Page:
Pay attention to any ‘behind the scenes’ type show about making a movie or something, you’ll see GoPros mounted on cars and stuff like that. Mythbusters uses them too.

  • #121646
    "dgaddis" wrote

    I will say GoPro is the only ‘wearable’ camera I’ve seen used for making REAL movies/film/tv shows/etc.

    Right. And these productions buy dozens of ’em at a time. The cameras are so cheap they’re basically disposable.

    As the cost comes down (and quality goes up) I think people outside of MTB will find even more uses for them.

  • #121647
    "dgaddis" wrote

    I will say GoPro is the only ‘wearable’ camera I’ve seen used for making REAL movies/film/tv shows/etc.

    Pay attention to any ‘behind the scenes’ type show about making a movie or something, you’ll see GoPros mounted on cars and stuff like that. Mythbusters uses them too.

    Dirty Jobs used Contour, and some others have too.

    Lately though GoPro has taken over.

  • #121648

    Watching road bike racing, i found it interesting that most teams mount a GoPro on the hood of their team car to film their racer during TTs (for coaching purposes I would think?). Also, the NBC Sports coverage of road racing in the US now usually includes at least one rider with a GoPro on. It is pretty cool seeing footage from inside the peleton!

    And my thoughts on over-saturation–recently riding Northstar Resort and Downieville, it seemed that more riders are wearing them than aren’t! I would imagine that Youtube has been inundated with GoPro videos!

  • #121649
    "gar29" wrote

    I would imagine that Youtube has been inundated with GoPro videos!

    Yes. GoPro is a major YouTube polluter. 😀

  • #121650
    "jeff" wrote

    [quote="gar29":q3mboyaa]I would imagine that Youtube has been inundated with GoPro videos!

    Yes. GoPro is a major YouTube polluter. 😀[/quote:q3mboyaa]

    When I read that "100 hours of video are uploaded to YouTube every minute" (Source) I instantly think that POV cameras have to be responsible. I mean, how else do you generate and upload THAT much footage?!

    PS, did you want to know how much time is wasted on Youtube each month?

    Over 6 billion hours of video are watched each month on YouTube—that’s almost an hour for every person on Earth, and 50% more than last year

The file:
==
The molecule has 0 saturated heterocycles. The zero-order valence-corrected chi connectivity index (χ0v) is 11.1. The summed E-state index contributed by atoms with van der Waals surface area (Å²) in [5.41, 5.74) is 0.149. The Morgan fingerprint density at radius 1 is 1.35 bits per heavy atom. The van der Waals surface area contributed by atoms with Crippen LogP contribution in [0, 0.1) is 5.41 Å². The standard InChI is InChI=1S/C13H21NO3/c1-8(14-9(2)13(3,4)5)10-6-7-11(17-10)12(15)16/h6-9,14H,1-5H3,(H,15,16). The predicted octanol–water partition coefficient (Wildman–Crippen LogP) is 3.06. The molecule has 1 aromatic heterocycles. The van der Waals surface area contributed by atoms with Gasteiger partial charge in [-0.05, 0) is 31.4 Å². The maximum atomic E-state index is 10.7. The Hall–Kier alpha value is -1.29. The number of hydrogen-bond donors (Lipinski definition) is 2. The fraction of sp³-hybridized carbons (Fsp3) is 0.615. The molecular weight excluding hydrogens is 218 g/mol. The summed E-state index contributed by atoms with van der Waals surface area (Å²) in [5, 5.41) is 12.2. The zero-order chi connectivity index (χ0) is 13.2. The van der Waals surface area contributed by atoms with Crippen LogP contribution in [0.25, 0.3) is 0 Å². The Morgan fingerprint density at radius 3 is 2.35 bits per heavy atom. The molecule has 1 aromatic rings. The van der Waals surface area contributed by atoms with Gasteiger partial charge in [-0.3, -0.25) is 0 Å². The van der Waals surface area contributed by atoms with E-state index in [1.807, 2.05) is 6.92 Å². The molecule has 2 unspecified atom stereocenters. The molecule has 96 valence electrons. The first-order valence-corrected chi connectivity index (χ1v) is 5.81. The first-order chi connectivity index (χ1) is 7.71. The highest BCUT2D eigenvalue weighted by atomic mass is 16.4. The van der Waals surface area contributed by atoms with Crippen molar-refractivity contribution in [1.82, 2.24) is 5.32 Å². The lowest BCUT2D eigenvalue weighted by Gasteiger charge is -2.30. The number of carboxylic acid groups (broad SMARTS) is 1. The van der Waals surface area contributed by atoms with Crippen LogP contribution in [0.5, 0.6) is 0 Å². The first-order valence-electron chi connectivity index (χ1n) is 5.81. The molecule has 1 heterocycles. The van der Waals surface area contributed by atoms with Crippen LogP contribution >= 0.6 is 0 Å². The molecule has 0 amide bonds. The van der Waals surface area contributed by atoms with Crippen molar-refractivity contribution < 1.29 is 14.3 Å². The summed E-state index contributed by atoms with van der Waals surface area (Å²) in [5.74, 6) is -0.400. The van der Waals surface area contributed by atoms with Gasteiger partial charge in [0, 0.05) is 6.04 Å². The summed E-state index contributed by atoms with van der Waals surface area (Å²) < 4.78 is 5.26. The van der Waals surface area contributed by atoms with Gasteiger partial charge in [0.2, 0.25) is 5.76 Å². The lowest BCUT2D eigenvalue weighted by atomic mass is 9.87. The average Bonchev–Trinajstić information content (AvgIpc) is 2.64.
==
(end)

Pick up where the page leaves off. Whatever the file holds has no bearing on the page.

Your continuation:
• #121651
    "mtbgreg1" wrote

    When I read that "100 hours of video are uploaded to YouTube every minute"

    And 99% of it no one cares to watch.

  • #121652
    "dgaddis" wrote

    [quote="mtbgreg1":5v8f62mc]When I read that "100 hours of video are uploaded to YouTube every minute"

    And 99% of it no one cares to watch.[/quote:5v8f62mc]

    Ain’t nobody got time fo dat

  • #121653

    I’d love to get a cam for both my sports and work…but all the options bother me. Either I like the design but not the functions (Contour and most other tiny cams) or the functions are great but the design is horrid (GoPro). I think GoPro is just way too bulky to attach to yourself. The only thing I wouldn’t have a problem strapping it to is the sailboat for races. (I do know one guy who wears a GoPro ontop of his head during sailing races. If I did that I feel like I’d keep clipping the camera on the boom of the sail when turning and break the darn thing.) I’ve been looking at cam for ages but won’t buy one until they make something I like – works well and won’t get in the way.

  • #121654
    "mtbgreg1" wrote

    When I read that "100 hours of video are uploaded to YouTube every minute" (Source) I instantly think that POV cameras have to be responsible. I mean, how else do you generate and upload THAT much footage?!

    I would bet teens’ cellphones contribute as much unwatchable content as GoPros, likely more.

    "mtbgreg1" wrote

    PS, did you want to know how much time is wasted on Youtube each month?